History of Tesco

Tesco, one of the world's largest and most renowned retail chains, traces its roots back to 1919 when Jack Cohen began selling surplus groceries from a stall in the East End of London. The name 'Tesco' itself originated from the initials of TE Stockwell, a partner in the firm of tea suppliers, and Cohen's own surname. By 1924, Cohen had expanded operations to a number of market stalls, and in 1929, he opened the first Tesco store in Burnt Oak, Middlesex. Despite facing challenges during World War II, Tesco persevered and continued to grow steadily.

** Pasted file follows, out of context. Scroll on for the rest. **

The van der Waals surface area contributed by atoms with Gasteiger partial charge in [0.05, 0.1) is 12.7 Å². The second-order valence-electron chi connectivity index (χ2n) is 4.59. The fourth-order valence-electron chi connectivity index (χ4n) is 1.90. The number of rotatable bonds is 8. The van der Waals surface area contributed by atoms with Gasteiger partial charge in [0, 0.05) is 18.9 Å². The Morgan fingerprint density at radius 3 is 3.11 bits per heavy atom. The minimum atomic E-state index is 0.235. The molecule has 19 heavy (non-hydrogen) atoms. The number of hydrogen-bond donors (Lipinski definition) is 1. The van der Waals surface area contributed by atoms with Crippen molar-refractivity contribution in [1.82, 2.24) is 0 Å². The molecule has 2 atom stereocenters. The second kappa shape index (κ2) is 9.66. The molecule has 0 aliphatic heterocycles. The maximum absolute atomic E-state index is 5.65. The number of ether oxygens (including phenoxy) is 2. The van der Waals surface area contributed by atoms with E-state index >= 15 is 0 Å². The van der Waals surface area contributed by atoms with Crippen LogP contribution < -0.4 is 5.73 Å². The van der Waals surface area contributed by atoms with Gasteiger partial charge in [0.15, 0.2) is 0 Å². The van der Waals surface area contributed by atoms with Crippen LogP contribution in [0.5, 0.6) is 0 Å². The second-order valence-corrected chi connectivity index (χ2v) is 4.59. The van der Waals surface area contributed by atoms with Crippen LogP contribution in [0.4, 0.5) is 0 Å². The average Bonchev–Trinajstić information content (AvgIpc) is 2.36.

In the 1950s, Tesco embraced self-service supermarkets, a pioneering concept in the UK retail industry. This move revolutionized the shopping experience for customers, allowing them to browse and select products themselves, leading to increased convenience and efficiency. Throughout the latter half of the 20th century, Tesco continued to innovate and expand, introducing new services such as the Tesco Clubcard loyalty program in 1995, which became instrumental in building customer loyalty and gathering data for targeted marketing strategies. By the early 2000s, Tesco had solidified its position as a dominant force in the British retail sector, and it embarked on ambitious international expansion, establishing a presence in multiple countries across Europe and Asia.